We began to look for the best digital charting app—one that didn’t cost a lot (considering we were into the hardware for nearly $800) but met our charting and backup-GPS needs. We are two airline-transport-rated pilots with 70 years of flying between us, and we don’t fly much IFR because, well, after years of flying at the whims of a boss, who wants to fly in bad weather for fun? Not us. We still stay IFR equipped, current and competent, because sometimes bad weather happens and we want to be ready. We just don’t go looking for it.

That said, the full-blown Jeppesen Mobile FD app, which is fine-tuned for airliners and sports a price to match, wasn’t for us. I say that with some reservation, because it is a Cadillac of apps, hosted on the The Boeing Company’s many robust servers, so it virtually never goes down. Better yet, it is intuitive, built to be familiar to those who spent years filing and searching through the leather chart books. The app is wonderful for IFR flying, but it didn’t really meet our needs and was definitely going to blow our budget.

Garmin brings all of the functionality of its popular handhelds to the iPad and Android tablets with its Garmin Pilot. Best of all, if you have been a Garmin handheld user in the past, the logic for using the app will be familiar.

On the other end of the spectrum, Fltplan.com has a free app for its users (and the web site is also free for registered users). The app offers geo-referenced navigation and a robust flight-planning engine, complete with weather, FBO and hotel information, and more. There’s Air Navigation Pro at $26 a year, and ZephyrCharts has a worldwide database for $3.99, period. If you believe the iTunes reviewers, it works well for basic digital navigation needs.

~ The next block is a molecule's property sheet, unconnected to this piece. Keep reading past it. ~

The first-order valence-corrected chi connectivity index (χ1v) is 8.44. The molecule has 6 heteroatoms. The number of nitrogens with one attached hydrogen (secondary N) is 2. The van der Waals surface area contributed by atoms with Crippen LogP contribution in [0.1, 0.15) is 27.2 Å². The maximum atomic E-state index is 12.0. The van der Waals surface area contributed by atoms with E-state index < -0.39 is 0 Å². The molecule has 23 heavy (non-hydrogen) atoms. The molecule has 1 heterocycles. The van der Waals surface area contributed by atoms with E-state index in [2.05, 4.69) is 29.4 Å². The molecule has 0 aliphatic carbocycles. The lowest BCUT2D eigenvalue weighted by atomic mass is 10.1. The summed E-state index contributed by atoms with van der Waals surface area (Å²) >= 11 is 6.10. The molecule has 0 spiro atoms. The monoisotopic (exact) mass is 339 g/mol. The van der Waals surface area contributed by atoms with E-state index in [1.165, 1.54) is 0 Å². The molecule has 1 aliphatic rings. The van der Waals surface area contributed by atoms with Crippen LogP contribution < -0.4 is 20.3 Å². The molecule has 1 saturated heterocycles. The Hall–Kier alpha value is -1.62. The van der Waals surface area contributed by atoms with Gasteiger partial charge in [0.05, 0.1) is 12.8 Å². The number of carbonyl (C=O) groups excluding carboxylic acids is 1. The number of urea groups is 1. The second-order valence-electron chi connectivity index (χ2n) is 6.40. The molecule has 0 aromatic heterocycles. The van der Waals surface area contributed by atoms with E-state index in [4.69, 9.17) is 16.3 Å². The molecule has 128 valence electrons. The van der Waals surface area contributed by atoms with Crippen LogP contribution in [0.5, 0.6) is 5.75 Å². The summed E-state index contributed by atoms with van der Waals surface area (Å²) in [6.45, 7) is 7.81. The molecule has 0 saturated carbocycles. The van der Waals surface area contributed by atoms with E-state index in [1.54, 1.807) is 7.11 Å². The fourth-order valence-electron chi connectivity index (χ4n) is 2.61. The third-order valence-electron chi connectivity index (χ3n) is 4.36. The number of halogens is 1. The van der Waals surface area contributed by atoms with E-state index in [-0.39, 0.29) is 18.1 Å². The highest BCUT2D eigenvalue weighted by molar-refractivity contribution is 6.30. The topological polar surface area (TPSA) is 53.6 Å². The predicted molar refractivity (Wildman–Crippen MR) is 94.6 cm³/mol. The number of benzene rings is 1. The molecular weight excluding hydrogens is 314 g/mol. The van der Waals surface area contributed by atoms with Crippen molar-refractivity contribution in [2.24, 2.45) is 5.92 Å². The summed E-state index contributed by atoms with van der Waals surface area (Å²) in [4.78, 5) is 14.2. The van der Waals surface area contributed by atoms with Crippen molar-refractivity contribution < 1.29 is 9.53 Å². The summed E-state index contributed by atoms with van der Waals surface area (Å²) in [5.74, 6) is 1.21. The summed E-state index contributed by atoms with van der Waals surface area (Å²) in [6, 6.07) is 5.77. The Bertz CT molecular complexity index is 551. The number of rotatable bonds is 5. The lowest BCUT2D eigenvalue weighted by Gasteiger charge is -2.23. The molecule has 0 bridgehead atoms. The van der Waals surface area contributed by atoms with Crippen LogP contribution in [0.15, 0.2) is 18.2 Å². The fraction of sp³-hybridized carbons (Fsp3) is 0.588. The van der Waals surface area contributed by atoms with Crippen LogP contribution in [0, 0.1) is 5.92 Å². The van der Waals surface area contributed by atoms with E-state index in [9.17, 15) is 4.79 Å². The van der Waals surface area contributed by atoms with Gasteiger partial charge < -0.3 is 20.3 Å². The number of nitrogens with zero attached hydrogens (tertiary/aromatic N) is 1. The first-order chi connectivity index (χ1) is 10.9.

Sticking with names we know, it seems that nearly all of the paper-chart favorites have now found their way into apps. EFB has an app, as does the Pilots Guide. Garmin’s Pilot app is quite beautiful and functional. But at $9.99 a month, it’s just more than I wanted to pay for an app.

I found several of the Windows-based, flight-planning-program companies, including Anywhere Map and Seattle Avionics, have thrown their hats in the ring. Seattle Avionics FreeFlight is not a moving-map program but rather a flight-planning program, but it is completely free and quite robust. Anywhere Map’s Freedom app is identical in just about every function to its Windows-based program. The downside to Anywhere Map is that, as of this writing, the company does not allow you to try out the app before you buy it. With so many choices, it is critical to be able to download the app and “try it on” to see if it works with your version of iPad and, well, your natural flight planning and execution logic.

Need an app that doesn’t cost that much but delivers a lot? Working on an Android tablet or smartphone? The Naviator provides international capabilities, split screens and more, without busting budgets.

Test Driving and Decision Making

Ultimately we made our decision from an entirely new batch of apps, ones that came onto the horizon with the iPad itself. We downloaded and tried out both ForeFlight and WingX Pro7 for a month, and then we argued the virtues of both right through the end of our trial time. All of the apps mentioned offer a nice blend of VFR and IFR charting, and they work great with either the iPad’s built-in GPS or an external solution. Some of them are able to communicate via Bluetooth or Wifi with an XM weather or ADS-B box, and in the future, perhaps even with your in-panel radio stack (Grand Rapids Technologies and Aspen Avionics are both working on iPad-driven solutions). But I was interested in what the iPad and apps can do today.